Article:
Making your accountancy practice safer
What would you do if your client data was lost or stolen?
Your reputation is everything. As an accountant your clients are trusting you with some of the most important data about their business. Not only do you have access to very sensitive information about your clients, but you’ve also spent years working hard to become known as a reliable, honest and professional business.
What would you do if you suddenly found that your accountancy business had been compromised?
You’ve been locked out of your own systems, unable to access company or client data as a result of a ransomware attack.
Have you got regular backups in place? Many businesses don’t test whether or not they can restore from backups, meaning that when the worst happens, they still can’t get their data back.
Even if you do have reliable backups of your most critical data, cybercriminals are evolving their tactics, having learnt that many companies would rather wipe their systems clean and restore from backups than pay a ransom; they are now using their tools to extract the data from businesses and threaten to release it publicly unless a fee is paid.
How would your clients react if they found their data was suddenly available to all?
What can we do to help accountants to be more secure?
We started off thinking about how we’d like our own accountants to be secure. Not just a little bit secure, but really secure. They have access to all kinds of data belonging to us. Which means they will have access to vast amounts of data belonging to other clients too.
What would the impact be, if accountants found their systems compromised? Data leaked? Credentials exposed? The information which could be made public may well be very damaging for the businesses involved.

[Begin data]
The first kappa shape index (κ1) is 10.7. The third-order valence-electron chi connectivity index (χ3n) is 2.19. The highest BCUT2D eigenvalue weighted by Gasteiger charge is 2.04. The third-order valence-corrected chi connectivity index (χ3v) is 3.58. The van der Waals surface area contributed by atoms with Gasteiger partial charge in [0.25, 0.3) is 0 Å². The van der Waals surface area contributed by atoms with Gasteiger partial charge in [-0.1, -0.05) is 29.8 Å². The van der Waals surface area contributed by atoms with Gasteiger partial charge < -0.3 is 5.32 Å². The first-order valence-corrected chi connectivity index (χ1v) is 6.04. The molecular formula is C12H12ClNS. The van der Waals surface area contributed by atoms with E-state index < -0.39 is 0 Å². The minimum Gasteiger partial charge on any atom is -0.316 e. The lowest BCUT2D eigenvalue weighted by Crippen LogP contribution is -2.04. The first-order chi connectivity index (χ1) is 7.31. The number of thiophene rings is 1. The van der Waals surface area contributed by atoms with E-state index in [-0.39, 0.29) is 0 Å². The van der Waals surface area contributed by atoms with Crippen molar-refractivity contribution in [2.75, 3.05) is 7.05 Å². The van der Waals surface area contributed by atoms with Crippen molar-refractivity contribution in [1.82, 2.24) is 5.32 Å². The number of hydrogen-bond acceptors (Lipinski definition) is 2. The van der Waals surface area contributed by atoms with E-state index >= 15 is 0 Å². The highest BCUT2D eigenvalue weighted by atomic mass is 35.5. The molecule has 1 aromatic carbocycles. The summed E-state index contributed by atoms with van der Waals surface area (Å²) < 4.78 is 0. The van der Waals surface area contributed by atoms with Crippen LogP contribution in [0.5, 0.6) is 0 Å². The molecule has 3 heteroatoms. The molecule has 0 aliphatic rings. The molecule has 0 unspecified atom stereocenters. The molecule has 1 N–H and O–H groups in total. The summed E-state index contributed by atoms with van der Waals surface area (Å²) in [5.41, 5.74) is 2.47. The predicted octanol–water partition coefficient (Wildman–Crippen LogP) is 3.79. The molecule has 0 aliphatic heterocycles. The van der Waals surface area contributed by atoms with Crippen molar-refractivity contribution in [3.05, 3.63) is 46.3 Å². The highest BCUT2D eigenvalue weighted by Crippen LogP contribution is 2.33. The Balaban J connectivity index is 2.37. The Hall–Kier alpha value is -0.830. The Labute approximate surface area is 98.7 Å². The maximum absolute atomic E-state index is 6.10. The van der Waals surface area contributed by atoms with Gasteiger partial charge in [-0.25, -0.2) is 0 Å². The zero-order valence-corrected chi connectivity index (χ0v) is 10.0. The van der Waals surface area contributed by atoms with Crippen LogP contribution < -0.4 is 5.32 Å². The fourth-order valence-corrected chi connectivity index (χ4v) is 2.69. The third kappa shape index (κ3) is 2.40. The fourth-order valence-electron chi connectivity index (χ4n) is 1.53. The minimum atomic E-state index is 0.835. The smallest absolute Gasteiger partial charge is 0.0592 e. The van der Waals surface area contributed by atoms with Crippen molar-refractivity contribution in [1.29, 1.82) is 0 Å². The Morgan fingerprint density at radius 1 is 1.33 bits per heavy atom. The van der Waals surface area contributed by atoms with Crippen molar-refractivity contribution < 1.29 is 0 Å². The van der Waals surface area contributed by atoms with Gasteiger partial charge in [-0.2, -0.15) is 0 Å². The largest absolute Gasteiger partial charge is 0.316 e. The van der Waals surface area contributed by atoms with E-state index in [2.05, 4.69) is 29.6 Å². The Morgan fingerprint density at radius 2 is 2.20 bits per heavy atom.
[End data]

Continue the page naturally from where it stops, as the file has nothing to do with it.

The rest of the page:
Then we began to ask accountants about their views on security, what measures they had in place. The results were interesting to say the least.
Here are some statistics from our own survey of accountants:
- 80% of Accountants don’t have a budget set aside for Cyber security
- None of the accountants we asked carried out any form of regular security testing within their businesses
- None carried out regular phishing simulations
- None carried out regular cyber awareness training of their employees
- 60% have never changed their office WiFi passwords
- 60% allowed staff to connect personal devices to the office WiFi network
- 80% did not have a defined cyber security incident plan
- 80% did not have a business continuity plan
Some of the other answers to our questions contradicted one another, meaning that it was possible that there was a general lack of understanding about cyber security measures and issues.
To keep accountancy businesses like yours safe, it’s our mission to work with accountants to change the level of knowledge and awareness within the industry.
We will work with existing IT providers to help implement any technical measures needed.
It is vital that non-technical steps are also understood and implemented within the businesses to reduce the impact of any cyber incidents and, ideally, to prevent them occurring in the first place.